Belfast Telegraph

Solicitors the latest group targeted in HMRC tax clampdown

Previously medical and health professionals, plumbers, tutors, coaches, electricians, online traders, and landlords have been targeted by HMRC campaigns

By Amanda Ferguson

HM Revenue & Customs says solicitors are being targeted in a new tax clampdown.

Solicitors "are being given the chance to bring their tax affairs up to date or face tougher penalties" as part of a new tax campaign.

HMRC says The Solicitors’ Tax Campaign is the latest "voluntary, intelligence-led disclosure opportunity giving specific groups of taxpayers the chance to get their tax affairs in order on the best terms available".

Previous campaigns have included medical professionals, plumbers, tutors and coaches, electricians, online traders, landlords and health professionals.

This approach has so far raised almost £1 billion by HMRC.

Solicitors have until March 9, 2015 to tell HMRC that they would like to take part in the campaign, and until June 9 2015 to disclose the tax they owe and pay it.

By using this campaign to come forward voluntarily, any penalties they might have to pay will be lower than if HMRC has to approach them first.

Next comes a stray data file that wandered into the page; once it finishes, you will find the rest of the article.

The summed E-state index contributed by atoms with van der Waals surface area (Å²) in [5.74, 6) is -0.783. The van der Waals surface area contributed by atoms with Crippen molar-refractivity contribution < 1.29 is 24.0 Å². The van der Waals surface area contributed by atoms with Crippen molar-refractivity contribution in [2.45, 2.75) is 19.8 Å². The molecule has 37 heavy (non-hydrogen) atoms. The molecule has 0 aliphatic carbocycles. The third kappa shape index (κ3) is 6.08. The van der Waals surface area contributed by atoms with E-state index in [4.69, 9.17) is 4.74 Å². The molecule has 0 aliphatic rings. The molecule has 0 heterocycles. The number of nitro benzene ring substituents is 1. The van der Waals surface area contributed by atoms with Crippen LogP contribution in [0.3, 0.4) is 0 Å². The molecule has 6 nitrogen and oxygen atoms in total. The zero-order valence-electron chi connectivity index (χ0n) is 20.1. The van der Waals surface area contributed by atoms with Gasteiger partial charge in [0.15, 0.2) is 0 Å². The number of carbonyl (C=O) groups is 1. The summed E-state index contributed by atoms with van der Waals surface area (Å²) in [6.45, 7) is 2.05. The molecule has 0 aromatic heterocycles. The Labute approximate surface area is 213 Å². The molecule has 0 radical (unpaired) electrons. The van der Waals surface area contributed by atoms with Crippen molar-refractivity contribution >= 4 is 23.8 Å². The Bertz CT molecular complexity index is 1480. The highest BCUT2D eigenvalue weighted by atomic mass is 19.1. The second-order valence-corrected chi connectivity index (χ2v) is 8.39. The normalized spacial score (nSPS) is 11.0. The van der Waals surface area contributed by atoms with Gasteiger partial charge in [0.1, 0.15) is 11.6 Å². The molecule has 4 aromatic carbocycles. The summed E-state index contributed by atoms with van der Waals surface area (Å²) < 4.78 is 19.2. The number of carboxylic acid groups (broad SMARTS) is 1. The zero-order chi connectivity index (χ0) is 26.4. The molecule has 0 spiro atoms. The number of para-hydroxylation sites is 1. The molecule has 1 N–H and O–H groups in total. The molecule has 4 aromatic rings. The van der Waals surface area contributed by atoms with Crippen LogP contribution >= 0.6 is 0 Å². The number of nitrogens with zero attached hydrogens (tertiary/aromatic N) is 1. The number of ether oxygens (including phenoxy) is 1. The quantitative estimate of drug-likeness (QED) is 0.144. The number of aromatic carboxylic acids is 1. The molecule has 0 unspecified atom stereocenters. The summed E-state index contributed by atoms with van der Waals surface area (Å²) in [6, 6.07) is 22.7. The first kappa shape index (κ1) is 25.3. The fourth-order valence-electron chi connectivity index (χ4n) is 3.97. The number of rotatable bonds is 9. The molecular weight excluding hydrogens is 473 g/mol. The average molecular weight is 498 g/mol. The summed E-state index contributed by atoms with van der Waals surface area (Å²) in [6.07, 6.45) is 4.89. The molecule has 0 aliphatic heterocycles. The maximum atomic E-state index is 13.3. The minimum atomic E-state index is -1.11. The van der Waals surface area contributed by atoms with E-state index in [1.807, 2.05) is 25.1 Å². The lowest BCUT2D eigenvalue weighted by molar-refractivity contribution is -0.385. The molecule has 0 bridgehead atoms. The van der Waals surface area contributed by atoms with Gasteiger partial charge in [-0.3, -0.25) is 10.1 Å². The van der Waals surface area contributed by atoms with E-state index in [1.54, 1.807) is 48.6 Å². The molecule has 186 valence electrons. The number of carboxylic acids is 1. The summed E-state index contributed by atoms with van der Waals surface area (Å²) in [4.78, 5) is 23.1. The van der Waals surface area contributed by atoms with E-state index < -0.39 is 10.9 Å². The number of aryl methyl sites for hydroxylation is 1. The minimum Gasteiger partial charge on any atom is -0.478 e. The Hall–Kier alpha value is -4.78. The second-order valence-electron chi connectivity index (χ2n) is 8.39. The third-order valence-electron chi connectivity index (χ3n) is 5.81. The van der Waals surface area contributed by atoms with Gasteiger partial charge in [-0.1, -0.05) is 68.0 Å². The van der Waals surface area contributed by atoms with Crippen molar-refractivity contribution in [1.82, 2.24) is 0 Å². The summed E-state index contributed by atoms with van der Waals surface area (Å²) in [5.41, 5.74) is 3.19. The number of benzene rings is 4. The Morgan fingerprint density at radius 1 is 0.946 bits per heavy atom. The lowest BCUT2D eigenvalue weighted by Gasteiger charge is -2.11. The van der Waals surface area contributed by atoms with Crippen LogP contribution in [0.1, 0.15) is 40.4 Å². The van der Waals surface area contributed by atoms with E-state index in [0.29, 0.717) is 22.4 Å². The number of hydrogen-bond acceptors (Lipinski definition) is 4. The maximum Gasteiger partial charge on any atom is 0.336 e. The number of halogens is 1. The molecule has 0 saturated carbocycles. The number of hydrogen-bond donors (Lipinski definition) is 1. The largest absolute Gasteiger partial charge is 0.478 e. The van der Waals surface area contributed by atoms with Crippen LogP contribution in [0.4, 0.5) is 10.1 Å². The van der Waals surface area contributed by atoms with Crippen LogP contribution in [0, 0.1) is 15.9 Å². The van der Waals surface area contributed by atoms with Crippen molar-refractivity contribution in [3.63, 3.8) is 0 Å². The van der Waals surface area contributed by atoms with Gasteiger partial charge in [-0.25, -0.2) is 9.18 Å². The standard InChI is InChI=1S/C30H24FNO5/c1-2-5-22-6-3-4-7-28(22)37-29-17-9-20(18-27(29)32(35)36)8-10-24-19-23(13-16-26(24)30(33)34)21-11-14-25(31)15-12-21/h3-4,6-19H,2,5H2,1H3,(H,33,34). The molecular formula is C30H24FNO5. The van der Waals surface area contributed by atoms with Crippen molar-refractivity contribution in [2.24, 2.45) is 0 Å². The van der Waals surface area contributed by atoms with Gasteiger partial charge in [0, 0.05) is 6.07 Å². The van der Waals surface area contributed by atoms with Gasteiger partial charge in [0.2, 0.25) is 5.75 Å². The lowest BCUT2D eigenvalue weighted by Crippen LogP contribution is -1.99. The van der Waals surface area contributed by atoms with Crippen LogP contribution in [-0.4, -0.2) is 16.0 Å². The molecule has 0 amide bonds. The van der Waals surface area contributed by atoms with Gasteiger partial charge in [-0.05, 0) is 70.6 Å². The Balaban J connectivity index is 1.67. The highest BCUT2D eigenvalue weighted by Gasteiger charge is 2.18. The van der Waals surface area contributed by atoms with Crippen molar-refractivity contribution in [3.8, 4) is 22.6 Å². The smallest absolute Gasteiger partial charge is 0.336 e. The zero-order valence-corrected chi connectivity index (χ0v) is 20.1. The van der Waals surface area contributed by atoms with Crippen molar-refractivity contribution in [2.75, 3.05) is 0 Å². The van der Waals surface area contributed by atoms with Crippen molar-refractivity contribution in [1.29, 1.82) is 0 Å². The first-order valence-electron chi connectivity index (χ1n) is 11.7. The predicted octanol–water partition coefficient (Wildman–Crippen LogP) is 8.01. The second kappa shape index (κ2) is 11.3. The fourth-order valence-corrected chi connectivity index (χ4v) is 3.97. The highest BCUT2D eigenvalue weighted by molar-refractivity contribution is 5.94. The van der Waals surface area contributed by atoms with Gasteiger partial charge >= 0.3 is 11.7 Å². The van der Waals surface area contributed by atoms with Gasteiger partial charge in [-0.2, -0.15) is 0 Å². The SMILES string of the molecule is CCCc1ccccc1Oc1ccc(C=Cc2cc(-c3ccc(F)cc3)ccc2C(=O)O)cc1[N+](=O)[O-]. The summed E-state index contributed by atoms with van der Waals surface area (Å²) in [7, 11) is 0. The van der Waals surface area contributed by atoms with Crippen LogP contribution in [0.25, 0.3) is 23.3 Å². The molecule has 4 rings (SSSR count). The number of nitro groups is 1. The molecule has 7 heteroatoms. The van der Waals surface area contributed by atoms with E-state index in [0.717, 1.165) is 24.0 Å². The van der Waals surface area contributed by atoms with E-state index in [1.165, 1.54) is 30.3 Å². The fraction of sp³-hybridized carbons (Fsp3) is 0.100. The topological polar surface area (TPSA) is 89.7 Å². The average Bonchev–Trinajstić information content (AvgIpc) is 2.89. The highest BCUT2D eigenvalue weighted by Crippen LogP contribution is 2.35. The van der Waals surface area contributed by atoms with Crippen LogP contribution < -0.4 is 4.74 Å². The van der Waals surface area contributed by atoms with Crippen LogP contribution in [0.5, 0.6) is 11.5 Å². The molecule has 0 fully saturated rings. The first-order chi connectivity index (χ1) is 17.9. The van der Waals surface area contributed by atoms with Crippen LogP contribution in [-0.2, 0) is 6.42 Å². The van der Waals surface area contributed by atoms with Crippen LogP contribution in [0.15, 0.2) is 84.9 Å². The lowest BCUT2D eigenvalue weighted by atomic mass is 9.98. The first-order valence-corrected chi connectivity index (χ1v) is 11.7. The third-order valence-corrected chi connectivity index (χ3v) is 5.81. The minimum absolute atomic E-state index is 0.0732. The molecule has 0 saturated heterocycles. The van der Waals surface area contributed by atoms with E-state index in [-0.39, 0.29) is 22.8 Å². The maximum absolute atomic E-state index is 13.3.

Caroline Addison, HMRC head of campaigns said: “Information gathered by HMRC has allowed us to identify solicitors who thought they could operate without declaring income and paying the taxes that others have to pay.

“If you have not declared all of your income, you need to put your tax affairs in order.

"Take this chance to come forward and put things right in a straightforward way and on the best possible terms. It will be easier and cheaper for you to come to us than for us to come to you.

“Those who make a deliberate decision not to pay the taxes due could face a penalty of 100% or more of the tax due, or even a criminal prosecution.”

Solicitors can take part in the Solicitors’ Tax Campaign by:

  • Telling HMRC they want to take part in the campaign by March 9 2015

  • Disclosing details and paying what they owe by 9 June 9 2015

  • For more details solicitors can phone a dedicated helpline on 0300 013 4749 or visit

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